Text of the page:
There are certain recipes in Nikki and David Goldbeck’s American Whole Foods Cuisine that still makes us ill to our stomach to think about, but we find ourselves starting to meander back to this old favorite time and again. I think that the combination of simple recipes that are quick, wholesome and taste really good is the main draw. The ingredients are not fancy, are easily modified and the whole cookbook has a very unassuming character to it. Maybe it is the lack of professional photography.
Either way, Nikki and David provided last nights dinner, which surprised us by being almost vegan, with a few modifications.
Before adding some shredded cheese, the only animal product in this meal is a tiny bit of pork fat I used to grease the backing pan the mixed grain balls were cooked on. Other than that, not an animal bit in sight. It was totally unintentional, but it shows that with a little creativity, a locavore can feed any type of friend.
The “noodles” were simply shredded/sliced cabbage cooked in a tomato broth (canned tomatoes and garlic) until soft. The recipe indicated that you could use some butter to give the sauce richness, but I opted for the alternative and threw in a healthy pile of nutritional yeast. A ‘meaty’ tasting food, nutritional yeast is a deactivated form of brewers yeast, and adds a great flavor to broths, bakes and other dishes. We are trying to use ours up to clear space in the freezer. Good addition, which really made it more than just cabbage and tomatoes.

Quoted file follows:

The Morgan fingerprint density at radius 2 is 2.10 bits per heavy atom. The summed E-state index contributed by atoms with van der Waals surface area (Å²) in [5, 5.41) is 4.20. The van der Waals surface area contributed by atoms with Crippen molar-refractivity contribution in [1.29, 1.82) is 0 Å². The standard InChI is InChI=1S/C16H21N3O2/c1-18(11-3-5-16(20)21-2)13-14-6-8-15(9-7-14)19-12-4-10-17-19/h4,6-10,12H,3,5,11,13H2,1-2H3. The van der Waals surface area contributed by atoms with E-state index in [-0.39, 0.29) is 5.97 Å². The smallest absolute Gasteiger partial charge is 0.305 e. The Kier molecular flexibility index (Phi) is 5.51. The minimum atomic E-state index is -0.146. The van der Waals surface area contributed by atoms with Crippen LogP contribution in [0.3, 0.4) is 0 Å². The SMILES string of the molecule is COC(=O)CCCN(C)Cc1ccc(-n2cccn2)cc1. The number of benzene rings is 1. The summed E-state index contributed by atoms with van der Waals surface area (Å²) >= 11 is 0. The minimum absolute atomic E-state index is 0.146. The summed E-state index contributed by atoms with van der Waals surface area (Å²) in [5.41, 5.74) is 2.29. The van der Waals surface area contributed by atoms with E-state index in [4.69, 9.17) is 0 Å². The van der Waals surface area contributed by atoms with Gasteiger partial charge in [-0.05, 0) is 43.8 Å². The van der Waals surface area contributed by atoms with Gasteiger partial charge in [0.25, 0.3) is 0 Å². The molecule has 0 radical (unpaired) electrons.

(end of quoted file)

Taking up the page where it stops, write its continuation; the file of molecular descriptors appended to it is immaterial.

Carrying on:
The grain balls were a mix of onion, rye flour, whole wheat flour and cornmeal with a splash of soy sauce and enough water to make a firm dough. Rolled into little balls and baked, they were crisp-chewy on the outside and soft on the inside. Really good, though I want to try to make some with whole grains in the future.
This was really good. I’ll send you over to the BBC food page that provided this recipe. The recipe is Roast Sweet Potato, Squash and Garlic Mash.
I’ll leave off with some more dessert porn.